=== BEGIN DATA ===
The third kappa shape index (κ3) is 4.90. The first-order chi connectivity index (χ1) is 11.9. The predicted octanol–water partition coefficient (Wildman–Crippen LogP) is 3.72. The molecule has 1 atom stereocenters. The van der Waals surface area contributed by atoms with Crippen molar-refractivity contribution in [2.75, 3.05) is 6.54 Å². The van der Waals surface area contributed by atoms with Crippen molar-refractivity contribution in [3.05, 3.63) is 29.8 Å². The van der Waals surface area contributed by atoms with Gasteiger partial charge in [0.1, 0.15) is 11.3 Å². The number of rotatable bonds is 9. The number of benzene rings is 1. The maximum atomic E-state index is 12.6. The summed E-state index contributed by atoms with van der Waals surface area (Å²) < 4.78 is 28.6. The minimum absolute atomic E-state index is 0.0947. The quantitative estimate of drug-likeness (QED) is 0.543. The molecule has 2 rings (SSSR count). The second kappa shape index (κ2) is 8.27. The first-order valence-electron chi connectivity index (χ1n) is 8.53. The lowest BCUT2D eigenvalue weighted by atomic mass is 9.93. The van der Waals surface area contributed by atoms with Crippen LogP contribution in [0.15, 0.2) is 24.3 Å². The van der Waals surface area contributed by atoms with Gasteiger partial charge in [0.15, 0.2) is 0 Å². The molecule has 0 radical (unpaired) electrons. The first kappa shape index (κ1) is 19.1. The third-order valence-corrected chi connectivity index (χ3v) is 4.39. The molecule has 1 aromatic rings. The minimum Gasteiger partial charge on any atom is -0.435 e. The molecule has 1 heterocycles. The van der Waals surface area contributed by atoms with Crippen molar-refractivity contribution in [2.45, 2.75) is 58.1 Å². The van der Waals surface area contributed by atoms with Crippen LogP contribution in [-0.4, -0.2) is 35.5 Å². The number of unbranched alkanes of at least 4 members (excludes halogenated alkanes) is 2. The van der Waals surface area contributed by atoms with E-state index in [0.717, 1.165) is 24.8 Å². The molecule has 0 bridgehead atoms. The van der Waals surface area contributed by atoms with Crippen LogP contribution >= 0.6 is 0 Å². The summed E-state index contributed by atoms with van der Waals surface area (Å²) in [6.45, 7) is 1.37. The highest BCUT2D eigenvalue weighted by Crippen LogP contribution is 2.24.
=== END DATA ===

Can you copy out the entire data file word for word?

The third kappa shape index (κ3) is 4.90. The first-order chi connectivity index (χ1) is 11.9. The predicted octanol–water partition coefficient (Wildman–Crippen LogP) is 3.72. The molecule has 1 atom stereocenters. The van der Waals surface area contributed by atoms with Crippen molar-refractivity contribution in [2.75, 3.05) is 6.54 Å². The van der Waals surface area contributed by atoms with Crippen molar-refractivity contribution in [3.05, 3.63) is 29.8 Å². The van der Waals surface area contributed by atoms with Gasteiger partial charge in [0.1, 0.15) is 11.3 Å². The number of rotatable bonds is 9. The number of benzene rings is 1. The maximum atomic E-state index is 12.6. The summed E-state index contributed by atoms with van der Waals surface area (Å²) < 4.78 is 28.6. The minimum absolute atomic E-state index is 0.0947. The quantitative estimate of drug-likeness (QED) is 0.543. The molecule has 2 rings (SSSR count). The second kappa shape index (κ2) is 8.27. The first-order valence-electron chi connectivity index (χ1n) is 8.53. The lowest BCUT2D eigenvalue weighted by atomic mass is 9.93. The van der Waals surface area contributed by atoms with Crippen LogP contribution in [0.15, 0.2) is 24.3 Å². The van der Waals surface area contributed by atoms with Gasteiger partial charge in [0.15, 0.2) is 0 Å². The molecule has 0 radical (unpaired) electrons. The first kappa shape index (κ1) is 19.1. The third-order valence-corrected chi connectivity index (χ3v) is 4.39. The molecule has 1 aromatic rings. The minimum Gasteiger partial charge on any atom is -0.435 e. The molecule has 1 heterocycles. The van der Waals surface area contributed by atoms with Crippen molar-refractivity contribution in [2.45, 2.75) is 58.1 Å². The van der Waals surface area contributed by atoms with Crippen LogP contribution in [-0.4, -0.2) is 35.5 Å². The number of unbranched alkanes of at least 4 members (excludes halogenated alkanes) is 2. The van der Waals surface area contributed by atoms with E-state index in [0.717, 1.165) is 24.8 Å². The molecule has 0 bridgehead atoms. The van der Waals surface area contributed by atoms with Crippen LogP contribution >= 0.6 is 0 Å². The summed E-state index contributed by atoms with van der Waals surface area (Å²) in [6.45, 7) is 1.37. The highest BCUT2D eigenvalue weighted by Crippen LogP contribution is 2.24.